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Pharaoh's Daughter lead singer mines her ultra-Orthodox roots for melodies

Basya Schechter, lead singer of Pharaoh's Daughter, draws on her ultra-Orthodox childhood to craft songs for the band.

By Matthew ShaerCorrespondent / August 5, 2010

The band Pharaoh’s Daughter (Basya Schechter, center) performs at Joe’s Pub in New York City.

John Mazlish

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New York

Basya Schechter got her start the way many musicians do in this city: strumming a guitar in smoke-filled clubs for pennies on the gig, writing songs about heartache and heartbreak and love, howling into a tinny public address system until her voice went hoarse and the lights went down. This was back in the mid-1990s, when jam bands such as Phish and Strangefolk were getting plenty of mainstream radio play, and half of downtown New York was doing the drippy, meandering, overblown Grateful Dead revival thing.

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Schechter was making less than $20,000 a year. She had no health insurance. She worked an array of part-time jobs to help pay the rent: traveling diaper saleswoman, a dog walker for a drug dealer in Brooklyn, a temp at a midtown office. She spent the extra cash on new guitar strings and travel.

In the evenings, she played in a series of bands, first with a loose collective of friends and acquaintances, and then with a outfit that she dubbed Pharaoh's Daughter, a reference to the wife of the biblical King Solomon. (Some scholars believe that the Pharaoh's daughter, who is not identified by name in the Hebrew scriptures, was called Bithya, an ancient variant on the word Basya.)

Schechter was raised ultra-Orthodox Jewish in the Boro Park neighborhood of Brooklyn, where she attended yeshiva and studied Talmudic theology. She sang from a young age with her father – and even accompanied him on his rounds as troubadour on the Orthodox Jewish singles' circuit. In high school, she choreo­graphed dance routines to traditional Jewish songs.

But those early Manhattan performances in the '90s bore only the slightest trace of the Hasidic musical aesthetic of her youth. Mostly, she was toying with a straightforward rock and folk sound – big chords, big melodies, just the right amount of feedback and fuzz.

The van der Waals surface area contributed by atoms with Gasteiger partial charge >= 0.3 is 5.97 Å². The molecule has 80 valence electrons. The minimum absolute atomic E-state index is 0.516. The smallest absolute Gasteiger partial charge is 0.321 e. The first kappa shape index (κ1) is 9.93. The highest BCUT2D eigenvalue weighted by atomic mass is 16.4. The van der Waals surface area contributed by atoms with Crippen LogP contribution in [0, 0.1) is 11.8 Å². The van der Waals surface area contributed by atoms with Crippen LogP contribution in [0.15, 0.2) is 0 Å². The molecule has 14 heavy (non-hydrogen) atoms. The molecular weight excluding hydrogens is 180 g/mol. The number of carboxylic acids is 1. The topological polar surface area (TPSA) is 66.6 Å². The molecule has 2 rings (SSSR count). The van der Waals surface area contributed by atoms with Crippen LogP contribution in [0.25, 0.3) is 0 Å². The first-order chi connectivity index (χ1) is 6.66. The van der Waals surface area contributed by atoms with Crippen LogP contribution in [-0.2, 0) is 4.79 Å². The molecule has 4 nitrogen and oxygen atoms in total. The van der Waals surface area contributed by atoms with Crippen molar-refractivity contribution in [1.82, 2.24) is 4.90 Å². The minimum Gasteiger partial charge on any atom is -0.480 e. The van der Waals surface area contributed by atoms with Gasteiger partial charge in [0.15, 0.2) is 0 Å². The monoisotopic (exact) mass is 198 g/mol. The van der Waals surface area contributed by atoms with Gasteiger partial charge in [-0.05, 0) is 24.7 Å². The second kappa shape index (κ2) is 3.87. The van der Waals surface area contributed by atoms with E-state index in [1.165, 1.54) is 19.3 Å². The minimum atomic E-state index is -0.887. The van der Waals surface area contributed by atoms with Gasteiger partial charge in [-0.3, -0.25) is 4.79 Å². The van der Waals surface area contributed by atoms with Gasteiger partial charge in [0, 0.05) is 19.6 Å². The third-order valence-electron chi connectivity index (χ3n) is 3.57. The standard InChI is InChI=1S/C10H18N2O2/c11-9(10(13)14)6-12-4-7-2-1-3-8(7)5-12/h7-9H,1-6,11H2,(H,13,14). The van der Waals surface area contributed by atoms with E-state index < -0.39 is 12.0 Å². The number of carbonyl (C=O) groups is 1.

"I had a lot of angsty, difficult things to work out," Schechter remembered recently. "That became a big part of my musical process. I was singing all in English – this was a time when I just wasn't very connected [to] my childhood anymore. I was trying to disconnect the part of me that was religious. You could say that I really did just start as your basic singer-songwriter."

She remains a singer-songwriter in spirit, but these days, Schechter, who lives in Tribeca, not far from her favorite Greenwich Village haunts, is better-known as a bandleader, a revivalist, and a musician capable – to quote Jeff Tamarkin, a music critic for The Boston Phoenix – of achieving a "divine communion of the spiritual and the terrestrial."

In 10 years, Schechter has helped grow Pharaoh's Daughter from regional favorite to global powerhouse – a sprawling outfit, tethered by a core of seven veteran New York musicians capable of drawing sellout crowds from Canada to Krakow. (Or attracting audiences in even smaller venues: Once, Schechter arranged for the band to play on a dirt road deep in the Amazonian jungle, somewhere near Brazil's border with Colombia. The show was a success.)

The lineup currently includes a range of musicians, from the recorder player Daphna Mor, to the Israeli drummer Yuval Lion, and the accordionist Uri Sharlin. Pharaoh's Daughter has released five well-received albums, including the 2007 collection "Haran," each of which blends hypnotic, looping Hasidic melodies with a range of international influences, including African ballads and Indian ragas.

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